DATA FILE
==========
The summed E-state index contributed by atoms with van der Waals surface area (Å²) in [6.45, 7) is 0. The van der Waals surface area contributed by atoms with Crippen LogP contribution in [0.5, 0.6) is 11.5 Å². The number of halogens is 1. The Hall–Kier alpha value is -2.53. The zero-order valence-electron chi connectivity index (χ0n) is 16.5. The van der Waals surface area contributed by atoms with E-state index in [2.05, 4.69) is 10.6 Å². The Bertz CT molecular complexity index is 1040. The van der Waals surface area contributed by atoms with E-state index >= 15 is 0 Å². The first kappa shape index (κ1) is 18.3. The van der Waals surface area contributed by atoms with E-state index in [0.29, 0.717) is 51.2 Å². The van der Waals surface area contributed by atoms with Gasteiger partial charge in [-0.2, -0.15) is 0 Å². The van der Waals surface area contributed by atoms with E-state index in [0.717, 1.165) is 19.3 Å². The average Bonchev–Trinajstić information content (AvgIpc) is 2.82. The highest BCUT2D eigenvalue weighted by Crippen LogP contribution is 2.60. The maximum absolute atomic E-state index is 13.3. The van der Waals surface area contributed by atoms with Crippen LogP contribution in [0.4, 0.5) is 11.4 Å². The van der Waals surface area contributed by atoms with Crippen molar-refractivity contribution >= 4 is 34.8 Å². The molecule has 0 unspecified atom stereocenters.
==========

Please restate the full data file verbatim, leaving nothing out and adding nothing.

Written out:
The summed E-state index contributed by atoms with van der Waals surface area (Å²) in [6.45, 7) is 0. The van der Waals surface area contributed by atoms with Crippen LogP contribution in [0.5, 0.6) is 11.5 Å². The number of halogens is 1. The Hall–Kier alpha value is -2.53. The zero-order valence-electron chi connectivity index (χ0n) is 16.5. The van der Waals surface area contributed by atoms with E-state index in [2.05, 4.69) is 10.6 Å². The Bertz CT molecular complexity index is 1040. The van der Waals surface area contributed by atoms with E-state index >= 15 is 0 Å². The first kappa shape index (κ1) is 18.3. The van der Waals surface area contributed by atoms with E-state index in [0.29, 0.717) is 51.2 Å². The van der Waals surface area contributed by atoms with Gasteiger partial charge in [-0.2, -0.15) is 0 Å². The van der Waals surface area contributed by atoms with E-state index in [0.717, 1.165) is 19.3 Å². The average Bonchev–Trinajstić information content (AvgIpc) is 2.82. The highest BCUT2D eigenvalue weighted by Crippen LogP contribution is 2.60. The maximum absolute atomic E-state index is 13.3. The van der Waals surface area contributed by atoms with Crippen LogP contribution in [0.4, 0.5) is 11.4 Å². The van der Waals surface area contributed by atoms with Crippen molar-refractivity contribution >= 4 is 34.8 Å². The molecule has 0 unspecified atom stereocenters.